Ozzy Osbourne Interview
GW Scream is your second album with producer Kevin Churko. How did you two get together?
OSBOURNE I think the guy who was building the studio at my old house, where we filmed the reality show, was also helping Kevin build a studio and one thing led to another. Kevin comes from the Mutt Lange camp, so he’s used to spending months in the studio. Before I just used to get together, jam with the band, and then we’d come up with ideas. Kevin would come to me with a riff and then we’d work it up from there.
GW Are any of your lyrics autobiographical?
OSBOURNE Sometimes, but I never like discussing my lyrics—they are whatever you think they are. I’ve written stuff in the past that has meant something completely different to what the fans thought. Quite often they’ve got a different take on it, like with “Suicide Solution” [from 1980’s Blizzard of Ozz]. I remember hearing “Purple Haze” and thinking it was about Jimi Hendrix kissing a guy.
GW The new album was originally called Soul Sucka. Why did that change?
OSBOURNE I remember when I first heard the song I loved the chorus—“soul, soul, soul sucka”—and I thought, What a great title for the album. Then my office put it out on the web page, and the fucking thing lit up with complaints because it’s a hip-hop saying. I don’t listen to hip-hop, so it was a simple mistake.
GW On the new album, there are a few tracks where you sing in a lower register.
OSBOURNE Yeah! Do you know why? Because I said to Kevin, “Listen I’m going to be doing some of these songs live, so make sure I can pull it off onstage.” Normally he doesn’t give me any air breaks. I’m used to singing off the Richter scale, which is easy to record, because you can stop and drop in the next line and then stick it all together.
GW Was there any material leftover from Black Rain that Zakk had worked on?
OSBOURNE No. Zakk came in at the beginning of the new one, but he was still drinking. When you’re drunk and somebody else is drinking, it’s okay, but when you’re sober and somebody’s blabbering away in your ear, it ain’t. I mean, Zakk’s a great player and I love him. I love his playing. But in the end, it came to the point that I had to get another guitarist. Not because I fell out with Zakk, but it was hard for me to be around someone who is actively drinking. I heard he’s not drinking anymore. I don’t know if that’s true or not.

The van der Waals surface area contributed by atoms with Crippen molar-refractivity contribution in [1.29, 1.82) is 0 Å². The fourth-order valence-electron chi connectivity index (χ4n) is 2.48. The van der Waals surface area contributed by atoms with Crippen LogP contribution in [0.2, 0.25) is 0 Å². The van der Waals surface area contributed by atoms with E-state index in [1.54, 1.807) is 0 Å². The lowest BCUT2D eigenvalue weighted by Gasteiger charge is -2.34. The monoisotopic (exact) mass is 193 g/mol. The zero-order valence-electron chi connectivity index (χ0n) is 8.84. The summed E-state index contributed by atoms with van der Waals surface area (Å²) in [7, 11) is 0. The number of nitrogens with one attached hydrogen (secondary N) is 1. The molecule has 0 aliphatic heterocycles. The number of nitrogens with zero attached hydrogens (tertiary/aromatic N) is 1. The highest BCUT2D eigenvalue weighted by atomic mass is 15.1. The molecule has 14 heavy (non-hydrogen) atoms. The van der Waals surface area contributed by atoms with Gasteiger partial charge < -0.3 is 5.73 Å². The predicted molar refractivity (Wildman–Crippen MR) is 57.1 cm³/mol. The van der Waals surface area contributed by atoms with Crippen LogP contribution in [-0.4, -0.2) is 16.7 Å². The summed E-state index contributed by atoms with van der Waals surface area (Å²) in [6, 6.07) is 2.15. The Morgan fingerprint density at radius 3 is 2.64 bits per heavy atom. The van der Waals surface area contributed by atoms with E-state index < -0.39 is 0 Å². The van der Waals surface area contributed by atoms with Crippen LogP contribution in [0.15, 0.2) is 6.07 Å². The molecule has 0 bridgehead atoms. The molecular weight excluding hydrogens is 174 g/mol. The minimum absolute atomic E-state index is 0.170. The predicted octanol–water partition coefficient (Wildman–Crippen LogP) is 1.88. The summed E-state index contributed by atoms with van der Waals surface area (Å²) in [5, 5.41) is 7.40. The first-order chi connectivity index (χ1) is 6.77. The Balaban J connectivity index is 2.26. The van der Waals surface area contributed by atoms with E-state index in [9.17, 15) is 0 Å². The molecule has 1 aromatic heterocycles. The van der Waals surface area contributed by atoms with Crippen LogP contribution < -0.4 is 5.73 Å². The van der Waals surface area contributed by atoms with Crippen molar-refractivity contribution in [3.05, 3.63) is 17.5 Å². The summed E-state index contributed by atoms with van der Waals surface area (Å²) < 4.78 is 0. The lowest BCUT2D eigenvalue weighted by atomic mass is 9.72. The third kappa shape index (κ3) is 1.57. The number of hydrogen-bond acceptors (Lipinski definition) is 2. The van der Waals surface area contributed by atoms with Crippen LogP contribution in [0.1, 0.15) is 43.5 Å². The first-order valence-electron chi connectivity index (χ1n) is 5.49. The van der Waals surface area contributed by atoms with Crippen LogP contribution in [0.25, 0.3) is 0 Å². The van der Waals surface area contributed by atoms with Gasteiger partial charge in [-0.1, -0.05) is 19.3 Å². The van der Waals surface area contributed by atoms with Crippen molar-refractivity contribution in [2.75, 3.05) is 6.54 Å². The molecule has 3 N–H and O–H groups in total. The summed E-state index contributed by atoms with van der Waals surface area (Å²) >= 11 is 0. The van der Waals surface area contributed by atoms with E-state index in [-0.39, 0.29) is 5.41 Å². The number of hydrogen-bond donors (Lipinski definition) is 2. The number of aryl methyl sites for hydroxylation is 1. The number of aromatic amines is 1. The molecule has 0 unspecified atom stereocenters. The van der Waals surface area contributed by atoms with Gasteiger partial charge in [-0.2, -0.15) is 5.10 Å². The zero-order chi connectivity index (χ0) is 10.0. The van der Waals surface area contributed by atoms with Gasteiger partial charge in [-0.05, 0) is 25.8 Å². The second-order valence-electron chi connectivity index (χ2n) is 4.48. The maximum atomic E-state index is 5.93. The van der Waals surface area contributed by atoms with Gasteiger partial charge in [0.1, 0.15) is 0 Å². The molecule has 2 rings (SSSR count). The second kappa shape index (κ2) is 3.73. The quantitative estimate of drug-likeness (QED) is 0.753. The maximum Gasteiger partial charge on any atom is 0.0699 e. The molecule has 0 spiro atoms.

GW How are things between you and Zakk?
OSBOURNE I would never slag the guy off. We’re good friends, and we’re like family. I feel that the whole thing was partly my fault, because Zakk was doing his own band, his own tours and helping me out when he got back. On the last tour he was with his band opening the show and my band closing the show, and that’s really hard. So I’d been thinking of getting a replacement for a while, but I was procrastinating.
GW In one interview you said that your band was beginning to sound like Black Label Society.
OSBOURNE Very much so! But that’s not a surprise, because Zakk is Black Label. I love his playing; he’s one of the greats. But it was the drink getting the better of him. I couldn’t watch him die. In one sick respect, it was good for me to see, because that’s what I was like, and worse. Believe me, if I started drinking now you’d think, Fuck, this is bollocks! I’ve got to get out of here. That’s how I felt around Zakk toward the end.
GW So now we come to the new kid on the block. How did you find Gus G.?
OSBOURNE I started the auditions, and then I got the guys at my office to do some background checks, and through a process of elimination it got down to about five people. I always feel bad when I audition, because I think, What fucking right do I have to say, “He’s no good” and “He’s got the gig”? Because, put it this way: anybody playing an instrument is better than me.
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